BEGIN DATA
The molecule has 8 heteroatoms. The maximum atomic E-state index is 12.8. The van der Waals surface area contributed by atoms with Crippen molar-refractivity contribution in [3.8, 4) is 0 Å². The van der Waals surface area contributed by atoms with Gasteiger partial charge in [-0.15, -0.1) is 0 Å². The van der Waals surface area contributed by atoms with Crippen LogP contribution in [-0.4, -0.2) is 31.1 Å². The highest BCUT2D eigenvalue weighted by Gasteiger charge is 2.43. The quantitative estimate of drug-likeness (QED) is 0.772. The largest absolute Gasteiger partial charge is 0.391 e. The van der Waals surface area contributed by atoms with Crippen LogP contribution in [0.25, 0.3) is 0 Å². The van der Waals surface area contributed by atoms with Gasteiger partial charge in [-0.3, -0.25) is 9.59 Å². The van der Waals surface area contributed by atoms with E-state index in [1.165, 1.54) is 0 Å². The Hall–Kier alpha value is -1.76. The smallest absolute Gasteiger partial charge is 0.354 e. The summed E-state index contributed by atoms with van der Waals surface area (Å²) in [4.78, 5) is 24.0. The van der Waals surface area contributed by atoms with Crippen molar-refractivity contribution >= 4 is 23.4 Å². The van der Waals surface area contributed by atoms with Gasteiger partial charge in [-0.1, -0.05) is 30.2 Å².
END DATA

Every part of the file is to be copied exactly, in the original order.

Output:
The molecule has 8 heteroatoms. The maximum atomic E-state index is 12.8. The van der Waals surface area contributed by atoms with Crippen molar-refractivity contribution in [3.8, 4) is 0 Å². The van der Waals surface area contributed by atoms with Gasteiger partial charge in [-0.15, -0.1) is 0 Å². The van der Waals surface area contributed by atoms with Crippen LogP contribution in [-0.4, -0.2) is 31.1 Å². The highest BCUT2D eigenvalue weighted by Gasteiger charge is 2.43. The quantitative estimate of drug-likeness (QED) is 0.772. The largest absolute Gasteiger partial charge is 0.391 e. The van der Waals surface area contributed by atoms with Crippen LogP contribution in [0.25, 0.3) is 0 Å². The van der Waals surface area contributed by atoms with Gasteiger partial charge in [-0.3, -0.25) is 9.59 Å². The van der Waals surface area contributed by atoms with E-state index in [1.165, 1.54) is 0 Å². The Hall–Kier alpha value is -1.76. The smallest absolute Gasteiger partial charge is 0.354 e. The summed E-state index contributed by atoms with van der Waals surface area (Å²) in [4.78, 5) is 24.0. The van der Waals surface area contributed by atoms with Crippen molar-refractivity contribution >= 4 is 23.4 Å². The van der Waals surface area contributed by atoms with Gasteiger partial charge in [-0.1, -0.05) is 30.2 Å².